See You in the Dark
Publication Year: 2012
Published by: Northwestern University Press
Title Page, Copyright Page
The following poems and short prose pieces appeared first in these publications: “Coda” in Agni; “Flu” in Ascent; “Sleeping Dancers” in Denver Quarterly; “Hurricanes” in the Iowa Review; “The Key” in Poet Lore; “Projections,” “First Fig at Fifty,” and “Sarah and Jack Dancing in 1959” in Poetry East; ...
When as a college student I first encountered Verlaine’s most famous poem, I was delighted and enchanted. As with long familiarity of so many kinds, enchantment can lead irresistibly to parody. What follows are the original and successively diminished English versions. ...
Not Quite Missed Connections, Craigslist.org
You were the boy with the crew cut sitting on my left in the Phoenix Theater on Twelfth Street, a Sunday matinee in September. I was the girl dressed all in black, alone. Do you remember me? Please let me know. I stayed in my seat during the intermission to work on the Times crossword puzzle. The theme was existentialism. ...
To liven things up at the sleep clinic—for as you can imagine, watching the insomniacs sleep and keeping track of the charts and flickering dials can be a soporific job—we decided to try something new. We invited our clients in pairs. Bring a friend, we advertised. Or sleep with a stranger if you must: leave it to us and we’ll make all the necessary arrangements. ...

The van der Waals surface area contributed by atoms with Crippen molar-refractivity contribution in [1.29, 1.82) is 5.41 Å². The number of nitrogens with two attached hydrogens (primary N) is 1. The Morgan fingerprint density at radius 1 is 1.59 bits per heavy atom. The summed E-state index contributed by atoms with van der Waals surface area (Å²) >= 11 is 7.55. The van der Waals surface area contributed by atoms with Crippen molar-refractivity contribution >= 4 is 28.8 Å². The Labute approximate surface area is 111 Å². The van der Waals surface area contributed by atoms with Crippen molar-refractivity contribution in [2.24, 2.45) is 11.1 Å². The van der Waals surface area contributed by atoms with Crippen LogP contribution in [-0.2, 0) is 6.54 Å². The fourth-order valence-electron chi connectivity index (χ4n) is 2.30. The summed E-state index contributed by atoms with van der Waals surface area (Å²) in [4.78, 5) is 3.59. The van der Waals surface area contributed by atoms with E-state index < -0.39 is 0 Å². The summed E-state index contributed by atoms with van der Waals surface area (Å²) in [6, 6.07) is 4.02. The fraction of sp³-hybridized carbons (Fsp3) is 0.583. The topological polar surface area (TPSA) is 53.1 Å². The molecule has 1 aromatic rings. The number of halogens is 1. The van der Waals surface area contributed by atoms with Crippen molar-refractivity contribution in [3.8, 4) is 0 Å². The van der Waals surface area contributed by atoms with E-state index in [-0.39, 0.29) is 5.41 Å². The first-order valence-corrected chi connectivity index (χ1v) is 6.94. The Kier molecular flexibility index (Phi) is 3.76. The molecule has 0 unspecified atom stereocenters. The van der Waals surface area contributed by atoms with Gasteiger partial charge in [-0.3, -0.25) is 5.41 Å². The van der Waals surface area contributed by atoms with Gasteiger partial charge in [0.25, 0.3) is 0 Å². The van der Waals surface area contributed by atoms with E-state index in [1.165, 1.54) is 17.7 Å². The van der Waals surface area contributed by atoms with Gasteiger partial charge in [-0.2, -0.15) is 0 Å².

The doctors, our families, everyone assumed we would choose the surgery right away. We were told it was easier and less problematic in infancy than later on. But we couldn’t bring ourselves to expose a newborn to that kind of risk, plus God knows what pain and trauma. Was it really worth it simply to remove something that was even—it sounds crazy, I know, but—kind of cute? ...
Sarah and Jack Dancing in 1959
I used to get a flush of sentiment, glancing at my parents in this ritualized pose, but now the more I study the photo, the more opaque, the more distant they become. My father is not even really offering himself to the camera. His self-satisfied smile—I’m pretty sure that’s a smile and not clamped-teeth submission— is quite private, ...
The terrible mocking blue sky is finally gone and we are all glad, even the obedient ones who have taken up their daily rounds, pretending that life will be as before. The sky has paled, the warmth drained from the air, and still we come each morning with our boxes of chalk, our knee pads, our goggles. ...
Page Count: 104
Publication Year: 2012
Volume Title: 1
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